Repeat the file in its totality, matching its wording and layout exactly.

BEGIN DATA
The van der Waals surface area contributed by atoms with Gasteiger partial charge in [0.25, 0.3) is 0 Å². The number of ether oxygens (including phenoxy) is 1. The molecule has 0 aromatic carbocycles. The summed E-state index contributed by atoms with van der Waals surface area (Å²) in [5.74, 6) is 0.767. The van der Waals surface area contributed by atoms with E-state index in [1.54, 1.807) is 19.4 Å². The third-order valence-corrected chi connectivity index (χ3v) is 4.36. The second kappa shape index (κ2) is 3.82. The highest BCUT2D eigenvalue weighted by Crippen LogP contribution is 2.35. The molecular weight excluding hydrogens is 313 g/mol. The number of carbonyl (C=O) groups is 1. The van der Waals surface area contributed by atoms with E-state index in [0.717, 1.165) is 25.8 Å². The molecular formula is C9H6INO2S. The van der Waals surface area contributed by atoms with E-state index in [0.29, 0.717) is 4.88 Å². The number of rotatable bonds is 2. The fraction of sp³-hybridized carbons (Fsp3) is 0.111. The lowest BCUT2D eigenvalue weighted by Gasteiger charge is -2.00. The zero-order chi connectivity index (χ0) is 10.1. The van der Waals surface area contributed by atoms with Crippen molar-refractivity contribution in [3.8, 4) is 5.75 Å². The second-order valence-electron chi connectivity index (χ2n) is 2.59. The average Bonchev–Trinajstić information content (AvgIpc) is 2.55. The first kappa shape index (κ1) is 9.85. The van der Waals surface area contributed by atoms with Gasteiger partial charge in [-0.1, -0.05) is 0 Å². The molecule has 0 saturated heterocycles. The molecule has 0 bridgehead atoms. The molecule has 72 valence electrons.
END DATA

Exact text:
The van der Waals surface area contributed by atoms with Gasteiger partial charge in [0.25, 0.3) is 0 Å². The number of ether oxygens (including phenoxy) is 1. The molecule has 0 aromatic carbocycles. The summed E-state index contributed by atoms with van der Waals surface area (Å²) in [5.74, 6) is 0.767. The van der Waals surface area contributed by atoms with E-state index in [1.54, 1.807) is 19.4 Å². The third-order valence-corrected chi connectivity index (χ3v) is 4.36. The second kappa shape index (κ2) is 3.82. The highest BCUT2D eigenvalue weighted by Crippen LogP contribution is 2.35. The molecular weight excluding hydrogens is 313 g/mol. The number of carbonyl (C=O) groups is 1. The van der Waals surface area contributed by atoms with E-state index in [0.717, 1.165) is 25.8 Å². The molecular formula is C9H6INO2S. The van der Waals surface area contributed by atoms with E-state index in [0.29, 0.717) is 4.88 Å². The number of rotatable bonds is 2. The fraction of sp³-hybridized carbons (Fsp3) is 0.111. The lowest BCUT2D eigenvalue weighted by Gasteiger charge is -2.00. The zero-order chi connectivity index (χ0) is 10.1. The van der Waals surface area contributed by atoms with Crippen molar-refractivity contribution in [3.8, 4) is 5.75 Å². The second-order valence-electron chi connectivity index (χ2n) is 2.59. The average Bonchev–Trinajstić information content (AvgIpc) is 2.55. The first kappa shape index (κ1) is 9.85. The van der Waals surface area contributed by atoms with Gasteiger partial charge in [-0.1, -0.05) is 0 Å². The molecule has 0 saturated heterocycles. The molecule has 0 bridgehead atoms. The molecule has 72 valence electrons.